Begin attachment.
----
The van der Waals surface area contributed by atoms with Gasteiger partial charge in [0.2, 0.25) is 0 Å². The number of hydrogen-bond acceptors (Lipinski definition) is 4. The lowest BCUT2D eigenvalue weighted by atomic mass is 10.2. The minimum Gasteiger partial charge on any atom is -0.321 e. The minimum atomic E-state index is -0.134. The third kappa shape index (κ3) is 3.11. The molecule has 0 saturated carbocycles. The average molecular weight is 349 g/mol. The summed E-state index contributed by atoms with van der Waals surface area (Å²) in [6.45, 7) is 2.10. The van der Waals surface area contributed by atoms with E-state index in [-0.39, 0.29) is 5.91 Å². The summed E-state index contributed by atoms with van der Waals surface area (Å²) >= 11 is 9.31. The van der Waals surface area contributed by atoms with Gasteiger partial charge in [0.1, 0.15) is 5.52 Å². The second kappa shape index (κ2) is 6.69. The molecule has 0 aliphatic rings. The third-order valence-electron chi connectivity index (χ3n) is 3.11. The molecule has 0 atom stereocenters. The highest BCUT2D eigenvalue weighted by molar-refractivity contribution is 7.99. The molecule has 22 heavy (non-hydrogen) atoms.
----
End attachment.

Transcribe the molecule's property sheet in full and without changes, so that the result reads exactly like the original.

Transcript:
The van der Waals surface area contributed by atoms with Gasteiger partial charge in [0.2, 0.25) is 0 Å². The number of hydrogen-bond acceptors (Lipinski definition) is 4. The lowest BCUT2D eigenvalue weighted by atomic mass is 10.2. The minimum Gasteiger partial charge on any atom is -0.321 e. The minimum atomic E-state index is -0.134. The third kappa shape index (κ3) is 3.11. The molecule has 0 saturated carbocycles. The average molecular weight is 349 g/mol. The summed E-state index contributed by atoms with van der Waals surface area (Å²) in [6.45, 7) is 2.10. The van der Waals surface area contributed by atoms with E-state index in [-0.39, 0.29) is 5.91 Å². The summed E-state index contributed by atoms with van der Waals surface area (Å²) >= 11 is 9.31. The van der Waals surface area contributed by atoms with Gasteiger partial charge in [0.1, 0.15) is 5.52 Å². The second kappa shape index (κ2) is 6.69. The molecule has 0 aliphatic rings. The third-order valence-electron chi connectivity index (χ3n) is 3.11. The molecule has 0 atom stereocenters. The highest BCUT2D eigenvalue weighted by molar-refractivity contribution is 7.99. The molecule has 22 heavy (non-hydrogen) atoms.